Friday, June 26, 2015

Death of the Career Actor


I was seated at my usual 'perch' during my shift.  Working at Jinky's Studio Cafe in Studio City, sitting in the end chair at the bar spinning the phone on the surface.  I was hearing a group of two actresses behind me talk about their 'survival jobs'.  "I hate waiting tables, but I'll get out as soon as I get my big-time role!"  "I know!  I know!  God!  How long do we have to do this crap?!"  They were regulars, came in once a week... talked once a week.... complained once a week.  But they highlight a real reality that so many of us have to live: dealing with having a miserable survival job.

That's the trade off... Right?  Slaving away bringing kale salad after kale salad to customers too busy texting (or instagraming their food) to even give you eye contact?  What's years of that get you?

Here's my thought: It won't get you what you expect.

I was a uber driver for a while after my stint at the restaurant.  Lots of different people from all walks of life.  One rider really struck me.  She was a actress, been here for years and years.  Here's what she said:
You know...It's really changed here.  Man, like 15-20 years ago, you could come here to Los Angeles and pretty quickly get to the point of doing a few national commercials to live on while you worked building your credits....  Those days are gone.  I don't envy what you have to go through.  I don't know how you make it work now.
When you look at where you (or your profession) was at 15-20 years ago, and compare that to now, you'll see what path you're on.  Where does that path take you, what's the outlook 15-20 years from now?

Frankly, the outlook I saw doesn't look good.

I did a national for a major cheese brand..... and you guessed it: it was non-union.  Something unheard of 15-20 years ago happens now on a day to day, project to project basis.  During lunch break I chatted with the director about the major move towards non-union, if he could shed some light on it....
It's a lot more simple than you're thinking.  It's all money.  You're a good actor, good fit for this spot.  Why would [cheese company] want to pay some union actor $85k when you'll show up and do just a good of job for $500.  They talk about how their actors are better, but we find fantastic non-union actors all the time.  Why are we wasting money on union people when there isn't any real value-add.  It's a business decision.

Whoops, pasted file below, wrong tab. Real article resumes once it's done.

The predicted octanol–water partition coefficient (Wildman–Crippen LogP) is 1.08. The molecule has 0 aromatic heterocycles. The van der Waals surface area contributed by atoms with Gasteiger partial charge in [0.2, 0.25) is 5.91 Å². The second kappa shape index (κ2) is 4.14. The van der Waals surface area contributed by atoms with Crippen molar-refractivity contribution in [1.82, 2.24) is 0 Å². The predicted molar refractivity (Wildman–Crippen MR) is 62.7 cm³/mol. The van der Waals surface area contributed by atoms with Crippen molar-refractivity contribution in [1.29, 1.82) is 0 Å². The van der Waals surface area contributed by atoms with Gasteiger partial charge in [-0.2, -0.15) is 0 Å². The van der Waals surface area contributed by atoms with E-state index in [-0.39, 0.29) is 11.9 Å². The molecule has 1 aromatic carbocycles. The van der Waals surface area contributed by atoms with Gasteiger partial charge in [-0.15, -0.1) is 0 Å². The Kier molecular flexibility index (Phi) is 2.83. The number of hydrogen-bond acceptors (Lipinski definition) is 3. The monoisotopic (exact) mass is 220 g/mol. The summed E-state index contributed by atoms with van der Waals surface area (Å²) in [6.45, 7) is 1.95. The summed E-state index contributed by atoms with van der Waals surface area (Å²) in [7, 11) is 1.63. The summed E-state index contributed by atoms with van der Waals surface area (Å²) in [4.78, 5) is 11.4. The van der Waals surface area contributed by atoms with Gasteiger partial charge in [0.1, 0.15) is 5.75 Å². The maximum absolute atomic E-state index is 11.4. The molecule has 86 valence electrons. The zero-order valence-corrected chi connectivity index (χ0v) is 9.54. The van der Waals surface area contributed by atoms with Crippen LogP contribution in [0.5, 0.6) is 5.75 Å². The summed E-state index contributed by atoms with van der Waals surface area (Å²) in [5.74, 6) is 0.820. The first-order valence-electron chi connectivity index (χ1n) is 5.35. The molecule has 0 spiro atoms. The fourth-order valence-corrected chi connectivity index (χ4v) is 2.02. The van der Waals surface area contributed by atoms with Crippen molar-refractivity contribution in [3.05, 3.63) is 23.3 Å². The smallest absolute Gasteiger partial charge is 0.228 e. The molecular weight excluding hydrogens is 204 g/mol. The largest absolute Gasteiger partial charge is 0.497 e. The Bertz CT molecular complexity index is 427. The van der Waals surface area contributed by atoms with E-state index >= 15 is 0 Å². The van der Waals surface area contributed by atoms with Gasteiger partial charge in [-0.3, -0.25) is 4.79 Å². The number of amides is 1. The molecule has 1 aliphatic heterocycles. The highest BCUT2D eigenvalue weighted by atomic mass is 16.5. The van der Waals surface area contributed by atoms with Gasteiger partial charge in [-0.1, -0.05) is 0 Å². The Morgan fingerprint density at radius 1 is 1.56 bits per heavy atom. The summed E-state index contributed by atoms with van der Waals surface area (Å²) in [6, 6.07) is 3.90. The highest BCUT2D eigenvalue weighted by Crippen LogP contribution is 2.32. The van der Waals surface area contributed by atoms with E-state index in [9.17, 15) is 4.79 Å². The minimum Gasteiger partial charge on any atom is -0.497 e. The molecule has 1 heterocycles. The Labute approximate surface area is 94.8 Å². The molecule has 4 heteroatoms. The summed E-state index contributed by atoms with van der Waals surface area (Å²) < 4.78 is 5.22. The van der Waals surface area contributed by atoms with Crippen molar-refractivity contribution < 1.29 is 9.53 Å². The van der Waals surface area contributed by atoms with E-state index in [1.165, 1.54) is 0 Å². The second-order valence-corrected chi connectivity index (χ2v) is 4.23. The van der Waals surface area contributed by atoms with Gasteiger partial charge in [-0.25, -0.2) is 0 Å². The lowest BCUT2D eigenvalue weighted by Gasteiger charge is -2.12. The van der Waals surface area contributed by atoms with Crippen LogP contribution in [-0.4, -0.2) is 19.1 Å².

And their production company does features and other passion projects, and they are moving over to do more and more non-union.  Doing a union project is starting to make less and less business sense now, huge change from 15-20 years ago.

So that's the past and present.... What's the future look like?

I broke this down into the following statement, a extremity of the cheese commercial chat:

  • Myself as a non-union actor, I would consider any part on any project (regardless of budget) and would accept the role for no pay.
What does that precedent look like 15-20 years from now?  Future producers knowing that there will always be someone that will accept the role for no pay.  What does that world look like for someone trying to be a career actor?

It doesn't look good.

After seeing this I started looking for alternatives to build my life into something that might be a viable option 15-20 years from now and onward.  I think we're going to enter a era of acting where we all will continue to have 'survival' jobs.

Then I thought, why couldn't I have a 'thriving job'?  What does that look like?

And because the universe provides......  A friend of mine contacted me and introduced me to network marketing.  It was just what I was looking for:  Actors thriving right here in LA.  Going to event after event I was stunned, many are married, have children, pay a mortgage (yes... in LA).... all from network marketing.  Oh and being a thriving actor.

They have the life I want.  They found a path that took them from starving-artists to thriving-artists.  And it's a path I'd recommend to anyone looking for a better way.

To those girls probably still complaining in Jinky's.... You can stop waiting tables, prep for the future... thrive AND be a actor here!  I found it: 

:)

Have a awesome day,
--Paul Jacob Evans

1 comment:

  1. He resides in Lincoln, Nebraska, on a 180-acre (73 ha) farm. Moreso, he has a street named after him in his own town of Pawnee City, Nebraska. Larry The Cable Guy

    ReplyDelete